Tuesday, March 15, 2011


There was an interesting article on CBC news the other day.  It was about a house that one neighbour thought to be too high and that blocked his view. That storey has me reflecting on the process we went through to design our house and have it approved by the City and with the blessing of our neighbours.

It is with great neighbours and, the understanding of the land use bylaw, that has allowed us to build our house. Essentially it boils down to this:

1. We are building in a mature neighbourhood overlay, which limits heights to 2.5 storeys.  Now the city reviews this height as if you were building a pitched roof- where the height is measured half way up the angle of the roof!  Theoretically, you can build a house that would be about 34 to 36 feet high!  Their rules are more strict for flat or shed roofs. You can review the bylaw by clicking here.

We limited the height of our house by building a "flat roof," and had to go to the Subdivision and Development Appeal Board [SDAB] to argue that it would actually be lower than a pitched/gabled roof house.  We could have built a 2.5 storey house with a gabled roof and NOT have to go through any of this extraordinary approval process. Luckily, we had the support of a majority of our immediate neighbours too! We had to seek the blessing of all our neighbours within 60m of our house- and we went even further, canvassing the entire block of people around our house. We even presented our design to the Beverly Heights Community League. We were extremely pleased that two of our neighbours even came to our SDAB meeting and spoke in favour of our house proposal.

Red outline shows the allowable, buildable area.
Notice also the tree branches in the background- the existing
trees on site shaded the neighbours too.

2. We built to a height that did not go higher than the previous, old scraggly trees that were on site and also created shade.  We showed sun shadow studies that proved the shadow of the house would not be worse than the shadow of the previous trees that had to come down.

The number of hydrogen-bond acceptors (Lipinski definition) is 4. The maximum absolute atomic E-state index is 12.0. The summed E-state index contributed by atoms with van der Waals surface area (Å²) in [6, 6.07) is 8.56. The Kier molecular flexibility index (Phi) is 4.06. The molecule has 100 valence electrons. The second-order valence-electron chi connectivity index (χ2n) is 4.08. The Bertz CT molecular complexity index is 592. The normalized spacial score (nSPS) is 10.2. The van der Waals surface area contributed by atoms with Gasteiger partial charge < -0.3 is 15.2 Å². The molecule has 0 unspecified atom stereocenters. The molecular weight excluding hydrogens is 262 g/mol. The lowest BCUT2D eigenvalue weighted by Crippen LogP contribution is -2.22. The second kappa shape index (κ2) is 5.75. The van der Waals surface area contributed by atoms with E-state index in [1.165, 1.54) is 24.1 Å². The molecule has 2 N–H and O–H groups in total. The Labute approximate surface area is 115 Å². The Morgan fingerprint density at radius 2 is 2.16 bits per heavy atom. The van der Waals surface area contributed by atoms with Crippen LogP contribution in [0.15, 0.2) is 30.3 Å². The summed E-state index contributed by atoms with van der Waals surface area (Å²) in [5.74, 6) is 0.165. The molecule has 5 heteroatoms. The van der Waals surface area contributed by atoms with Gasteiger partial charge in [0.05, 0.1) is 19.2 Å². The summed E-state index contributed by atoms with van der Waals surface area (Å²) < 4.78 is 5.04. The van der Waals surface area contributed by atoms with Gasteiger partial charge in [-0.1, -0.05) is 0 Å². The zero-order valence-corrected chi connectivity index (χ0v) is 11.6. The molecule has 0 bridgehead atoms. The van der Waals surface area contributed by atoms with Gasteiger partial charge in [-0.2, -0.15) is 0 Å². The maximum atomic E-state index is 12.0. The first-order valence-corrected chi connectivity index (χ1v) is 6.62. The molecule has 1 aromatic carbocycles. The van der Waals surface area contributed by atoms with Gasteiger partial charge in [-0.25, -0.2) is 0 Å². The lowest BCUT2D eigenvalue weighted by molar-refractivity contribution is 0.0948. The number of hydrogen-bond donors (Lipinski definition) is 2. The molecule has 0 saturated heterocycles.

3. We are building higher- rather than wider.  We have a small building footprint- in order to conserve a large part of the lot for an edible garden and green space. We actually only use 20.8% of the site area, which includes the existing single car garage on site.  The land use bylaw allows you to use/build up to 40% of the site area when you include the garage!

4. Like many other houses on Ada Boulevard, we built the house in order to maximize our view to the river. Our house is the last [or first] house on Ada Boulevard- which is lined with houses of various stature and heights. We consider our house as one of the variations of houses along this lovely boulevard- some of them that take a "modern" design aesthetic.

We are grateful for the support of our neighbours and the Community League for helping us gain the approval to build! We hope to be good neighbours and we will endeavour to make a positive impact on the neighbourhood we will call home.


  1. Richard Fontaine, WinnipegMarch 15, 2011 at 3:54 PM

    First off, congratulations on your house! I've been following the blog from the start and have really enjoyed it. I'm curious about your shadows. Have you studied how the shadows will fall on Dec. 21st? The June 21st shadows are the shortest of the year. Should your neighbour seek to take advantage of solar energy (passive or active, PV, etc.) as you will be, how will your current house affect his year-round ability to do that versus a traditionally styled house built in a similar position on the lot to other homes on the street?

  2. Thank you for your comment, Richard.
    Yes, we studied the shadow on Dec. 21st- and it is very long- as one would expect.
    One must remember that people don't typically use their backyards in the winter to sit and enjoy the sun. Also, most of the houses to the north of us are in good shape and it didn't look like anyone was going to be tearing down a house anytime soon to build a passive house. Many of our neighbours have large trees that would make a PV installation unfeasible.